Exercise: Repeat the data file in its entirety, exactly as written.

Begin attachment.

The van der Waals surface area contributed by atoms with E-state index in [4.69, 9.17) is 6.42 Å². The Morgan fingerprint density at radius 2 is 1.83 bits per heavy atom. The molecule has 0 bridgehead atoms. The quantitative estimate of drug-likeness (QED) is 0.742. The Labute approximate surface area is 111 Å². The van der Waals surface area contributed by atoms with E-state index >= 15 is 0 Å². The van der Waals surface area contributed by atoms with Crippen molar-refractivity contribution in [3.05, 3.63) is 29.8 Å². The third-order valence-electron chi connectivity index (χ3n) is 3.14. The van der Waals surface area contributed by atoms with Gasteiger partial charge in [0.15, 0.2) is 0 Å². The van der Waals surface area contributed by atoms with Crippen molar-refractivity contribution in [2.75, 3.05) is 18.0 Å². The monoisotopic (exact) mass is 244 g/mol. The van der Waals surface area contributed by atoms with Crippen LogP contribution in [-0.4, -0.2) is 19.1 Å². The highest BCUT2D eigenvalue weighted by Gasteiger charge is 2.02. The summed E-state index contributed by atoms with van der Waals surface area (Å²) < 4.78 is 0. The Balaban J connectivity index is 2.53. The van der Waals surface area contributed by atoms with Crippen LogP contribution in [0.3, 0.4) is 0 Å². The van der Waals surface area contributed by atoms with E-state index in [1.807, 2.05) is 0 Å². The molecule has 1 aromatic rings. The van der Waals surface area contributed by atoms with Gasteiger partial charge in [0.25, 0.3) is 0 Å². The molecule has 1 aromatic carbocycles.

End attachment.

The van der Waals surface area contributed by atoms with E-state index in [4.69, 9.17) is 6.42 Å². The Morgan fingerprint density at radius 2 is 1.83 bits per heavy atom. The molecule has 0 bridgehead atoms. The quantitative estimate of drug-likeness (QED) is 0.742. The Labute approximate surface area is 111 Å². The van der Waals surface area contributed by atoms with E-state index >= 15 is 0 Å². The van der Waals surface area contributed by atoms with Crippen molar-refractivity contribution in [3.05, 3.63) is 29.8 Å². The third-order valence-electron chi connectivity index (χ3n) is 3.14. The van der Waals surface area contributed by atoms with Gasteiger partial charge in [0.15, 0.2) is 0 Å². The van der Waals surface area contributed by atoms with Crippen molar-refractivity contribution in [2.75, 3.05) is 18.0 Å². The monoisotopic (exact) mass is 244 g/mol. The van der Waals surface area contributed by atoms with Crippen LogP contribution in [-0.4, -0.2) is 19.1 Å². The highest BCUT2D eigenvalue weighted by Gasteiger charge is 2.02. The summed E-state index contributed by atoms with van der Waals surface area (Å²) < 4.78 is 0. The Balaban J connectivity index is 2.53. The van der Waals surface area contributed by atoms with Crippen LogP contribution in [0.3, 0.4) is 0 Å². The van der Waals surface area contributed by atoms with E-state index in [1.807, 2.05) is 0 Å². The molecule has 1 aromatic rings. The van der Waals surface area contributed by atoms with Gasteiger partial charge in [0.25, 0.3) is 0 Å². The molecule has 1 aromatic carbocycles.